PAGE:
I wondered what was up when the neighbor kids came by doing a government school fund raiser but couldn’t explain what the money was for. In this funny NYTimes op-ed Karen Karbo makes it all clear:
…in these belt-tightening times, selling stuff doesn’t just raise money for new uniforms for the marching band â€” it also keeps the computer lab up and running and the heat on in the winter. To blow off the fund-raiser is tantamount to being anti-education.
Karbo argues that the fix for this pathetic situation is, you guessed it, more government:
Rather than directing our energy toward lobbying local and federal governments to cure the growing and chronic problem of inadequate school budgets, we’re busy applying Band-Aids in the form of selling magazines and junk food. As long as we race around headless chicken-style making up each year’s shortfall, budgets will continue to shrink and more students will find themselves having no idea why they’re being sent door to door, or cubicle to cubicle, like a character out of Dickens.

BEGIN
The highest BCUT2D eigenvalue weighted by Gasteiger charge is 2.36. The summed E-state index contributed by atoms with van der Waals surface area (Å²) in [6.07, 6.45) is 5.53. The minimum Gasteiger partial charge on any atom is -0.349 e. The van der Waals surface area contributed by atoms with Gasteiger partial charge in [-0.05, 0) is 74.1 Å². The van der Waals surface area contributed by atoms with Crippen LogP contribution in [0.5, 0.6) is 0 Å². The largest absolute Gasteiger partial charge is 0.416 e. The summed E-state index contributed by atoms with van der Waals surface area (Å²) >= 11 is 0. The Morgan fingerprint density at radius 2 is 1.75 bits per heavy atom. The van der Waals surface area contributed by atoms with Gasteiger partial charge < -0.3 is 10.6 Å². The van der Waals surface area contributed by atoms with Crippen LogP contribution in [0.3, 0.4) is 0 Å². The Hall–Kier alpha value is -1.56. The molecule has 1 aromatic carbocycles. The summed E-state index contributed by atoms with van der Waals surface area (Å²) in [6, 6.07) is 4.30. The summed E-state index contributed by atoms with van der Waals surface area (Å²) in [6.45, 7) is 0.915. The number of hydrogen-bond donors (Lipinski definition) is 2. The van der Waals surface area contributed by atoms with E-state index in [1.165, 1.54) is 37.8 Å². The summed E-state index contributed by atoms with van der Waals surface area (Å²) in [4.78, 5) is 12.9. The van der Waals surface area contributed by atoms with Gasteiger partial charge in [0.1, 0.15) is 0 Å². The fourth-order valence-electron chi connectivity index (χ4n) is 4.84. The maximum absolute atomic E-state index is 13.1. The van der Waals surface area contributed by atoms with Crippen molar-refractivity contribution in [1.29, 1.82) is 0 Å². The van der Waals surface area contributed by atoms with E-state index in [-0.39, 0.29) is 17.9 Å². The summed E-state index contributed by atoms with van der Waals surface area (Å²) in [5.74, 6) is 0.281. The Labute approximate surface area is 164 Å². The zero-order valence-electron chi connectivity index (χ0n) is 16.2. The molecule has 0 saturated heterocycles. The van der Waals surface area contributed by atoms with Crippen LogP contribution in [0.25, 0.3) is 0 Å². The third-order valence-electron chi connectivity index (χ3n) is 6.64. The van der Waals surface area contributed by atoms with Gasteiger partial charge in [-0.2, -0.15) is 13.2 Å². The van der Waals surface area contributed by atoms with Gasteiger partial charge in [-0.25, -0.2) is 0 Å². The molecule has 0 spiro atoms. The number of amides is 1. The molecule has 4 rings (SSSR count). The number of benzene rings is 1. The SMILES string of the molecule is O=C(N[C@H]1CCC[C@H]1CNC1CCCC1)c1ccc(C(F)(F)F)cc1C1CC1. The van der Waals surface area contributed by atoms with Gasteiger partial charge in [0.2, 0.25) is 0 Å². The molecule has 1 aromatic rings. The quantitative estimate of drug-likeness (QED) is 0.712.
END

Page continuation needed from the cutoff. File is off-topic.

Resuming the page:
I don’t know about the rest of the country but here in St. Louis I know that the worst of the government schools (the inner city schools) spend two to three times per student what private and religious schools do. (The ratio of something like 10 administrators to 1 in the comparably sized parochial system may have something to with this). I’m no prophet but I’m going to guess that if Karbo and friends succeed in their lobbying efforts so that government schools are spending four to five times per student they will still need to do fundraisers. I suggest that Ms. Karbo look a bit deeper into the problem.